Type anything to search the archives

Planting Seeds

story by Joan Lederer

Pumpkin blossoms in hand, Lisa Grief looks out over a patch full of children. As farm workers pass around small vanilla-colored seeds, Lisa dips into her knowledge of growing food and repackages it for an audience of kindergartners.

"Where do pumpkins come from? Do they come from witches?" she asks. A chorus of voices rejects the preposterous notion. "I know," she continues. "They come from Walmarts."

Again, the children call out the lie.

"Well, where do pumpkins come from?" she asks.

"From seeds!" they scream.

It's music to her ears. One of three siblings running Wurth Farm, Lisa sees hundreds of school children visit each year to pick pumpkins. The draw for adorable photos of tiny hands grasping at pumpkin stems has kept the farm afloat. It has also created a platform for Lisa and her brothers to share their work with a community that has become disconnected from farm life and the food it provides.

In an age when few children know where food comes from, the Wurths feel a responsibility to educate "our future voters." Jim Wurth, Lisa's brother, says some of the kids are in such awe of the rural surroundings "you'd think this was an African Safari."

IMG_2

Jim, 58, spends a lot of time driving to and from fields where he and his siblings grow strawberries, flowers and pumpkins. They work independently but rely on their cell phones to stay in touch throughout the day.

IMG_3

A caravan of hayride tractors travel three-quarters of a mile from the center of the farm to the pumpkin patch. The riders pass by ghosts in trees and witches on brooms that celebrate Halloween. Cows graze nearby. It's a popular field trip for school groups, but the weekends are dominated by families.

IMG_4

Two children explore the pumpkin patch at Wurth Farm during a preschool class's field trip. Practically a rite of passage, hundreds of school children and families visit the farm for hay rides and pumpkins each year in October.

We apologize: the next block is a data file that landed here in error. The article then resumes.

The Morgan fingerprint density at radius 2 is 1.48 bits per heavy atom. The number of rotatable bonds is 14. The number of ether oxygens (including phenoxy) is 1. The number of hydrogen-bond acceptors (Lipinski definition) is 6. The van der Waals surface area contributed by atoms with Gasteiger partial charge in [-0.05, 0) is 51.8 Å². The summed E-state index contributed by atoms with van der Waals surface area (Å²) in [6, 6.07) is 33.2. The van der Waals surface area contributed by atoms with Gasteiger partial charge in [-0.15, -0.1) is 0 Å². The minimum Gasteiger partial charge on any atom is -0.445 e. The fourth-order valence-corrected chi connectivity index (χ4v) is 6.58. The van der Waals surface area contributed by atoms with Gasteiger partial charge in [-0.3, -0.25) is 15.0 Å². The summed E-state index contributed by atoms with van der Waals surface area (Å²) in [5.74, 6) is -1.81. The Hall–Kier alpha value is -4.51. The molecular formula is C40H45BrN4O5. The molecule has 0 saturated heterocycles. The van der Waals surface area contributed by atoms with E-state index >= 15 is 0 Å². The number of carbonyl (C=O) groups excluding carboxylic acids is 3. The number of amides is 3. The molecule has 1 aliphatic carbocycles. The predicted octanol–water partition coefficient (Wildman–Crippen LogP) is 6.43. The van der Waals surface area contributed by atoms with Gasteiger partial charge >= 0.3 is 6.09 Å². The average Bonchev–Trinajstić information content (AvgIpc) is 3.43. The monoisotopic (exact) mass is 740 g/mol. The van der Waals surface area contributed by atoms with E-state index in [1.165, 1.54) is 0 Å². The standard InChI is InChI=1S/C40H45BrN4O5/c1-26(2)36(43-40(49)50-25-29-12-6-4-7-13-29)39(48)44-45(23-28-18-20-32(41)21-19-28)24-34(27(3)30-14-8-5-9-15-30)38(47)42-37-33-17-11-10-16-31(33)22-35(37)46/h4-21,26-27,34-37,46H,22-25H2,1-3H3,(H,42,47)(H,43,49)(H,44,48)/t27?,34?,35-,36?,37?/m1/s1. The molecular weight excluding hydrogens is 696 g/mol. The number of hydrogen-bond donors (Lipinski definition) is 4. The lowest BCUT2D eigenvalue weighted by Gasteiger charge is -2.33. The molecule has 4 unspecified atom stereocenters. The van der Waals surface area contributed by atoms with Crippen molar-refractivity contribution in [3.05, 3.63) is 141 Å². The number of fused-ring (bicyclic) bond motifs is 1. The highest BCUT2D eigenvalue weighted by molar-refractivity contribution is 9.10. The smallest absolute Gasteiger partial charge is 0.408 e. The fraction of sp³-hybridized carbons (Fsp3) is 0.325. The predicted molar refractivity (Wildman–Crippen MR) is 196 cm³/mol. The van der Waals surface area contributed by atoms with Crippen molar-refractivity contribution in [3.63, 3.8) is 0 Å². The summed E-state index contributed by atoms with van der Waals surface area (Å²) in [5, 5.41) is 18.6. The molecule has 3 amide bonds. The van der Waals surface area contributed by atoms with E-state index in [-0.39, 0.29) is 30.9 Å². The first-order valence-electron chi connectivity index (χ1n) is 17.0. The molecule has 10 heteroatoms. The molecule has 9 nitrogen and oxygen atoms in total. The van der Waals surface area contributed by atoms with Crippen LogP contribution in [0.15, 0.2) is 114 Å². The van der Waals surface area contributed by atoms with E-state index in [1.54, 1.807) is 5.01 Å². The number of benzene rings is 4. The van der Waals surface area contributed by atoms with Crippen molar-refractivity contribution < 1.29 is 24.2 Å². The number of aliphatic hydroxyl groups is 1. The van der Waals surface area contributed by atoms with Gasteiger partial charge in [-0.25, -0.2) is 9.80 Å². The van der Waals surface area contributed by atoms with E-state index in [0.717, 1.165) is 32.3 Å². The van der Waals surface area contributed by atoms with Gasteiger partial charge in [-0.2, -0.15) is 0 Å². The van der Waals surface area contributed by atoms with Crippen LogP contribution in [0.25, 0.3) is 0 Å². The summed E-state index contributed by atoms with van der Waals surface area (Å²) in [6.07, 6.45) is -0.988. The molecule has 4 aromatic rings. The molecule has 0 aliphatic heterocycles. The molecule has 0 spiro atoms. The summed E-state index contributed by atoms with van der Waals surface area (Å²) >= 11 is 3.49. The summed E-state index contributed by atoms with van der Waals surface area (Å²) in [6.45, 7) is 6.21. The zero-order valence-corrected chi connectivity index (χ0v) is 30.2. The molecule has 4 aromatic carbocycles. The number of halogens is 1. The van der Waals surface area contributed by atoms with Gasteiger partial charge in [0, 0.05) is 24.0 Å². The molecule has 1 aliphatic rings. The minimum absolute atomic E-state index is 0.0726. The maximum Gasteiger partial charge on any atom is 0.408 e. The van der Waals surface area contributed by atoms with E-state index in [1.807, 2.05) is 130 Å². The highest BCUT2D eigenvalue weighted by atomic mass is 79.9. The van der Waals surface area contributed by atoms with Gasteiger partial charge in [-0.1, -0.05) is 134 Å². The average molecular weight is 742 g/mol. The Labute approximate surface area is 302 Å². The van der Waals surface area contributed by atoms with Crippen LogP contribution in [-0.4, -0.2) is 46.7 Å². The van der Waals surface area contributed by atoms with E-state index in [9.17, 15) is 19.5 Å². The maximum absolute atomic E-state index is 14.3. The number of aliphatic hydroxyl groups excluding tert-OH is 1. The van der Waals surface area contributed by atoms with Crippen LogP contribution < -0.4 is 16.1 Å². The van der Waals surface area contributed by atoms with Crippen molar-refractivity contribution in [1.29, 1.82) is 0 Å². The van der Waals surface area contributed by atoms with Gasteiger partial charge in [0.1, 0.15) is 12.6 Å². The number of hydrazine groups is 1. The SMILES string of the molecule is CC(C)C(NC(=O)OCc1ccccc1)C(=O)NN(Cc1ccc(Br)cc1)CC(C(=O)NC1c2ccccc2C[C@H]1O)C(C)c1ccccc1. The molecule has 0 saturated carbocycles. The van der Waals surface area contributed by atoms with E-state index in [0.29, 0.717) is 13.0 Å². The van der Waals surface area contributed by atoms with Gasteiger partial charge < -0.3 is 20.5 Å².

IMG_5

Steve Wurth, 66, rides a 14-year-old mare to herd cattle. His horses and cows share a grazing space to get comfortable with each other. The cattle are moved to different pastures and herded away from the pumpkin patch when children visit.

IMG_6

Steve moves mums he grows and sells at the Wurth farm store. In addition to the flowers, the store carries strawberries and pumpkins. Steve has a masters in mathematics, but after teaching for a year, he decided he was more suited for farm life. He likes to live near family.

IMG_7

Ginger Binkley, an aide at Lone Oak Intermediate School, snuggles with some of her students while waiting for cookies and cider. Each child who visits the farm leaves with a pumpkin seed to plant, a coloring book and a small pumpkin.

IMG_8

Barbara McNeil, Jim and Steve's cousin, makes hundreds of caramel apples in the farmhouse kitchen. Three generations of Wurths have lived in this house.

IMG_9

Elan Strong, 4, wears his father's shirt to keep warm. His father, Alan Strong, has a master's degree in divinity and works on the farm. Elan often visits the pumpkin patch and tries to push pumpkins that may weigh more than he does.

IMG_10

Rubber mice decorate the fence for Halloween.

IMG_11

Steve, from left, and his sister, Lisa Grief, take a few free moments to eat lunch. October is a hectic month on the farm, and the three siblings work long hours seven days a week. Lisa makes 28 sandwiches over the weekend for all the workers' lunches.

IMG_12

Jim lights bonfires with propane. The farm is often rented for parties and picnics in the evenings. Over weekends, the farm also offers a petting zoo that includes a camel.

IMG_13

Steve drives one of the hay ride tractors loaded with kindergartners. The Wurth siblings started offering farm tours to protect their livelihood, but they also care about teaching "our future voters" about where food comes from. In October, Lisa focuses on how pumpkins grow.